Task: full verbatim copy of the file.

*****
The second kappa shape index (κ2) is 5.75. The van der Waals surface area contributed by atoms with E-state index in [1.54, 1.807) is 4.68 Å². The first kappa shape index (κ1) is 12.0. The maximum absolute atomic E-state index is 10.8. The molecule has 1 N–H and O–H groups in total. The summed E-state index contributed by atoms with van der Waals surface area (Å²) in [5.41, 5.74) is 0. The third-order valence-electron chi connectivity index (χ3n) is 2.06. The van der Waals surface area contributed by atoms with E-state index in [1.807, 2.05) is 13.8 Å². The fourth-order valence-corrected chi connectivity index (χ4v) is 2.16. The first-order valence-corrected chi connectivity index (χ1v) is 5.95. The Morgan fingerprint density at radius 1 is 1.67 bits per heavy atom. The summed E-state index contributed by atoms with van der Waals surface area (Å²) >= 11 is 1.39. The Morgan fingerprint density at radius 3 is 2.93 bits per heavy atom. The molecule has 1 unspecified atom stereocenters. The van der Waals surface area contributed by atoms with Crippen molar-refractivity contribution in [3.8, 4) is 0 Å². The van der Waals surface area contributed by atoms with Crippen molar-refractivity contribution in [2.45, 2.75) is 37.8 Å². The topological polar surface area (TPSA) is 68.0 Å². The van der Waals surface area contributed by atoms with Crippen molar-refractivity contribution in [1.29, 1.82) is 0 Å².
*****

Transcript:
The second kappa shape index (κ2) is 5.75. The van der Waals surface area contributed by atoms with E-state index in [1.54, 1.807) is 4.68 Å². The first kappa shape index (κ1) is 12.0. The maximum absolute atomic E-state index is 10.8. The molecule has 1 N–H and O–H groups in total. The summed E-state index contributed by atoms with van der Waals surface area (Å²) in [5.41, 5.74) is 0. The third-order valence-electron chi connectivity index (χ3n) is 2.06. The van der Waals surface area contributed by atoms with E-state index in [1.807, 2.05) is 13.8 Å². The fourth-order valence-corrected chi connectivity index (χ4v) is 2.16. The first-order valence-corrected chi connectivity index (χ1v) is 5.95. The Morgan fingerprint density at radius 1 is 1.67 bits per heavy atom. The summed E-state index contributed by atoms with van der Waals surface area (Å²) >= 11 is 1.39. The Morgan fingerprint density at radius 3 is 2.93 bits per heavy atom. The molecule has 1 unspecified atom stereocenters. The van der Waals surface area contributed by atoms with Crippen molar-refractivity contribution in [3.8, 4) is 0 Å². The van der Waals surface area contributed by atoms with Crippen molar-refractivity contribution in [2.45, 2.75) is 37.8 Å². The topological polar surface area (TPSA) is 68.0 Å². The van der Waals surface area contributed by atoms with Crippen molar-refractivity contribution in [1.29, 1.82) is 0 Å².